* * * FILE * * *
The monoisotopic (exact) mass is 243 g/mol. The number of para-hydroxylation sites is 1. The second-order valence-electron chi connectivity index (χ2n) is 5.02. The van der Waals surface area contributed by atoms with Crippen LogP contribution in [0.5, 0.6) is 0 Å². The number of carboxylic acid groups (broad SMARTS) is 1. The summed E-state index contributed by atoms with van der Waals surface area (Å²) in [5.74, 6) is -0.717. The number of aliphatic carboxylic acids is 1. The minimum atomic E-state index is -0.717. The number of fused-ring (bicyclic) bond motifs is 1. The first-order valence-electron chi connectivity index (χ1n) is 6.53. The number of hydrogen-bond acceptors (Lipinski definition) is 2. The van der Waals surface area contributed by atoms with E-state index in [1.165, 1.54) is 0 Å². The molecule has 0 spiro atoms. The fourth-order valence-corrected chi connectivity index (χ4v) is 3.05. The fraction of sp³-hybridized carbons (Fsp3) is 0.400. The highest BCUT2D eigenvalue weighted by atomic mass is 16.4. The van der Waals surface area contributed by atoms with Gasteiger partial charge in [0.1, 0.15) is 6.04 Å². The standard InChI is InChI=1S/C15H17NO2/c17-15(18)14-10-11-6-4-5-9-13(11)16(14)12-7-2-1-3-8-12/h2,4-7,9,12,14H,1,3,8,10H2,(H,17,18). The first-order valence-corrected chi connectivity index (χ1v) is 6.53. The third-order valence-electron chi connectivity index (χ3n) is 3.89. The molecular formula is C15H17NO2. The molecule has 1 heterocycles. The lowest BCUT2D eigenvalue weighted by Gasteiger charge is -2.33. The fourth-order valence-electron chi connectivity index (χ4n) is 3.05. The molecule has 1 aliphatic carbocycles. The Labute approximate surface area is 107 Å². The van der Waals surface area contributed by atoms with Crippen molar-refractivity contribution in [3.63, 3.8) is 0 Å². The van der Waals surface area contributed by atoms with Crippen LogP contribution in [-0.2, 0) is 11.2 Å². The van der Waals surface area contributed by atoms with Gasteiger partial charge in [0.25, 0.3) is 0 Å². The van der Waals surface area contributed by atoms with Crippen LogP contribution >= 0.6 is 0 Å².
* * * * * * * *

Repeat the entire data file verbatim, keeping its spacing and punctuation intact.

The monoisotopic (exact) mass is 243 g/mol. The number of para-hydroxylation sites is 1. The second-order valence-electron chi connectivity index (χ2n) is 5.02. The van der Waals surface area contributed by atoms with Crippen LogP contribution in [0.5, 0.6) is 0 Å². The number of carboxylic acid groups (broad SMARTS) is 1. The summed E-state index contributed by atoms with van der Waals surface area (Å²) in [5.74, 6) is -0.717. The number of aliphatic carboxylic acids is 1. The minimum atomic E-state index is -0.717. The number of fused-ring (bicyclic) bond motifs is 1. The first-order valence-electron chi connectivity index (χ1n) is 6.53. The number of hydrogen-bond acceptors (Lipinski definition) is 2. The van der Waals surface area contributed by atoms with E-state index in [1.165, 1.54) is 0 Å². The molecule has 0 spiro atoms. The fourth-order valence-corrected chi connectivity index (χ4v) is 3.05. The fraction of sp³-hybridized carbons (Fsp3) is 0.400. The highest BCUT2D eigenvalue weighted by atomic mass is 16.4. The van der Waals surface area contributed by atoms with Gasteiger partial charge in [0.1, 0.15) is 6.04 Å². The standard InChI is InChI=1S/C15H17NO2/c17-15(18)14-10-11-6-4-5-9-13(11)16(14)12-7-2-1-3-8-12/h2,4-7,9,12,14H,1,3,8,10H2,(H,17,18). The first-order valence-corrected chi connectivity index (χ1v) is 6.53. The third-order valence-electron chi connectivity index (χ3n) is 3.89. The molecular formula is C15H17NO2. The molecule has 1 heterocycles. The lowest BCUT2D eigenvalue weighted by Gasteiger charge is -2.33. The fourth-order valence-electron chi connectivity index (χ4n) is 3.05. The molecule has 1 aliphatic carbocycles. The Labute approximate surface area is 107 Å². The van der Waals surface area contributed by atoms with Crippen molar-refractivity contribution in [3.63, 3.8) is 0 Å². The van der Waals surface area contributed by atoms with Crippen LogP contribution in [-0.2, 0) is 11.2 Å². The van der Waals surface area contributed by atoms with Gasteiger partial charge in [0.25, 0.3) is 0 Å². The van der Waals surface area contributed by atoms with Crippen LogP contribution >= 0.6 is 0 Å².